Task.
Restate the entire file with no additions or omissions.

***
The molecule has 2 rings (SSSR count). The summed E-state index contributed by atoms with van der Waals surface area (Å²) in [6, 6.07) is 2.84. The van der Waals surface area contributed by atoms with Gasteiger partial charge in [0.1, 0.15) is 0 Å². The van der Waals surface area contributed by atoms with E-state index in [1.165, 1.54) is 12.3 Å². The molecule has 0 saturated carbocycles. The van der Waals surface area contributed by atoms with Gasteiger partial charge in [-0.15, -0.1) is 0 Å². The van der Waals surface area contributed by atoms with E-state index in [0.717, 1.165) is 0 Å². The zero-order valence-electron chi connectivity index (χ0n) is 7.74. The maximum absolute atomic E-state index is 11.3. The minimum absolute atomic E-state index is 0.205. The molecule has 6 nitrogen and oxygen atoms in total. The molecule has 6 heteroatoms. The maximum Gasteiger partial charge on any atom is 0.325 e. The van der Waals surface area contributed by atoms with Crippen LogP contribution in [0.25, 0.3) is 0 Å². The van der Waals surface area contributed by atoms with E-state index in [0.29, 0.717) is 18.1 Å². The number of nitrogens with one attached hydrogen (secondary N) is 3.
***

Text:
The molecule has 2 rings (SSSR count). The summed E-state index contributed by atoms with van der Waals surface area (Å²) in [6, 6.07) is 2.84. The van der Waals surface area contributed by atoms with Gasteiger partial charge in [0.1, 0.15) is 0 Å². The van der Waals surface area contributed by atoms with E-state index in [1.165, 1.54) is 12.3 Å². The molecule has 0 saturated carbocycles. The van der Waals surface area contributed by atoms with Gasteiger partial charge in [-0.15, -0.1) is 0 Å². The van der Waals surface area contributed by atoms with E-state index in [0.717, 1.165) is 0 Å². The zero-order valence-electron chi connectivity index (χ0n) is 7.74. The maximum absolute atomic E-state index is 11.3. The minimum absolute atomic E-state index is 0.205. The molecule has 6 nitrogen and oxygen atoms in total. The molecule has 6 heteroatoms. The maximum Gasteiger partial charge on any atom is 0.325 e. The van der Waals surface area contributed by atoms with Crippen LogP contribution in [0.25, 0.3) is 0 Å². The van der Waals surface area contributed by atoms with E-state index in [0.29, 0.717) is 18.1 Å². The number of nitrogens with one attached hydrogen (secondary N) is 3.